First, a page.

In the April Perspectives on History: precocious professionalism, Redcoats on your TV, teaching with a tea set, a national treasure at the brink, what’s in the April AHR, tuning history in Utah, historical pics on Twitter, a new attendance policy, and more.
The latest issue of Perspectives, now online and in the mail, features several conversation-starting pieces including a Viewpoints essay on a recent survey of historians regarding their use of the National Archives, conducted by the Society for Historians of American Foreign Relations. The survey found a deep love for this “national treasure,” but also picked up on an abiding sense of frustration among researchers.
Also in this issue, Lee White, executive director of the National Coalition for History, announces the formation of the Congressional History Caucus, a new group in Congress and a fresh opportunity to bring history into public policy. And in “Tuning History in Utah,” Daniel M. McInerney describes how groups devoted to advancing history and the humanities turned adversaries and skeptics into partners.
Our Teaching section features Jonathan Ablard’s account of how he historicized the dull administrative task of taking attendance, and Abby Chandler’s reflections on the use of glove stretchers, tea sets, sugarloaves, and bobbins in the US history survey.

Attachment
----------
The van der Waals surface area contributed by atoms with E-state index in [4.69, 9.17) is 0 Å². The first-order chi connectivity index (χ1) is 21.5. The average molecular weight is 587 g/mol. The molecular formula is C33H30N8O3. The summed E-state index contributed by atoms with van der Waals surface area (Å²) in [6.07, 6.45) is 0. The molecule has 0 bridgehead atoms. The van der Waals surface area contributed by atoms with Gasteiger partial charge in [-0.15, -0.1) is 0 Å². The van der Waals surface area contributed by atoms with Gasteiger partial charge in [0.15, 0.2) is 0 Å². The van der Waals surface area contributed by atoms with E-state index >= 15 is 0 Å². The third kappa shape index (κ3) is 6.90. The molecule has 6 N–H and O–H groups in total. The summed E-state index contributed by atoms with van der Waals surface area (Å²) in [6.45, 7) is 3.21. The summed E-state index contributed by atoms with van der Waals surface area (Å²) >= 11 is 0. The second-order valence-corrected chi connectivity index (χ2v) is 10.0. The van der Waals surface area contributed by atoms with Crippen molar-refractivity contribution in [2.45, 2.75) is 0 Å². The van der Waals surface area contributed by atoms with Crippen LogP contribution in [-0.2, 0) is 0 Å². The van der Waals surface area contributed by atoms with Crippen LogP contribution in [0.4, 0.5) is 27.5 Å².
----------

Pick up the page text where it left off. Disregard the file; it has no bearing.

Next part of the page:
On April 6, AMC will premiere Turn, a new historical drama set during the Revolutionary War. Carolyn Eastman attended a press event in Richmond, Virginia, where the show is filmed, and watched an advance copy of the pilot. In Perspectives, she offers a historian’s take on this new show, which has been given a big publicity push by AMC.
Shatha Almutawa, Perspectives’ new associate editor, has hit the ground running with two news stories in the April issue. Her account of preservation efforts in Arab Spring countries discusses the deep connection residents of those countries form to sites and objects, and what is at stake in saving them from destruction. Next, she reports on oral history projects on homelessness—and how historians navigate a surprisingly complex terrain as they document this issue.